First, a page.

Scrap the Outtakes


Please tell me I am not the only one. Yesterday I had grand plans of the perfect Mother’s Day photo. I pictured me looking fabulous, the kids as adorable as ever, all huddled around me just happy to be together. And while we were reveling in our happiness my husband would know just when to press the shutter and I would end up with the perfect photo of me and the kids. Please tell me I am not the only one who thinks this is an actual possibility.

Sadly, as I downloaded my photos my dreams were shattered. Where there should be smiling faces and love oozing out of everything, I have closed eyes, tears, and even a bit (okay, a lot) of snot oozing out of noses. I have kids being silly, six people with six different ideas of what we should be doing, and eyes that are apparently frightened of looking anywhere near the camera. These definitely won’t be going on a canvas anytime soon.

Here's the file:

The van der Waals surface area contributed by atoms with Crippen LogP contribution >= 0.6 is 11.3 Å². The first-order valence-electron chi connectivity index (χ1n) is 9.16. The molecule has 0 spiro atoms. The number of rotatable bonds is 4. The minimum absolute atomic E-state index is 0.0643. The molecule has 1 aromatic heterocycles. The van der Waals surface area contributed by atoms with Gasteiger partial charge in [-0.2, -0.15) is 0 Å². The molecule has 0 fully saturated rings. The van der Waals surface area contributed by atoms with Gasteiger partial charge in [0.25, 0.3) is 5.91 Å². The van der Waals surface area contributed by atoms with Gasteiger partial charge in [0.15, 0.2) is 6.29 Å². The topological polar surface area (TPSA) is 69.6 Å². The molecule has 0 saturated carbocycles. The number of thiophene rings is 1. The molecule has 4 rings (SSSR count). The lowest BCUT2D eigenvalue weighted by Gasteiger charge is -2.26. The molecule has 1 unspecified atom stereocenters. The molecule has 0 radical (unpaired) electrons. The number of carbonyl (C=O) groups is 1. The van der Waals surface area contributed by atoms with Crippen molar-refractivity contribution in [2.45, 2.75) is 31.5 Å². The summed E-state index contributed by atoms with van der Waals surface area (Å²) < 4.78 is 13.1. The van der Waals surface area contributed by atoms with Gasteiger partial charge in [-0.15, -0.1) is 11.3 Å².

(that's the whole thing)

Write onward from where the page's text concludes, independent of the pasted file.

But you know what, I may not have perfection but I have reality. The outtakes, the not-so-perfect-but-oh-so-real photos are some of the truest to life photos we take. I mean really, are your kids always perfectly clean, perfectly happy, loving every moment of getting their picture taken? If they are, please tell me where you picked yours up and I’ll put mine up on Ebay and try some new ones. These photos, the imperfections and all, tell the story of the realness in our lives. Not every moment, nor every photo, is about a portrait-perfect time in our life. Instead, they are the real moments. They show the real personalities and the real chaos of life. And while I love those perfect photos, I secretly almost love outtakes just as much.


Here are a few pages I have scrapped over the years that capture the “not so perfect” photos and moments. I LOVE having them! And you can better believe I will be scrapping yesterday’s shenanigans!





And here are some pages I found in the galleries (all images are linked)







So, come on, scrap the outtakes. Scrap those moments that didn’t turn out like you had hoped but are true to life nonetheless. They, maybe even more than the “perfect” photos, are who we really are.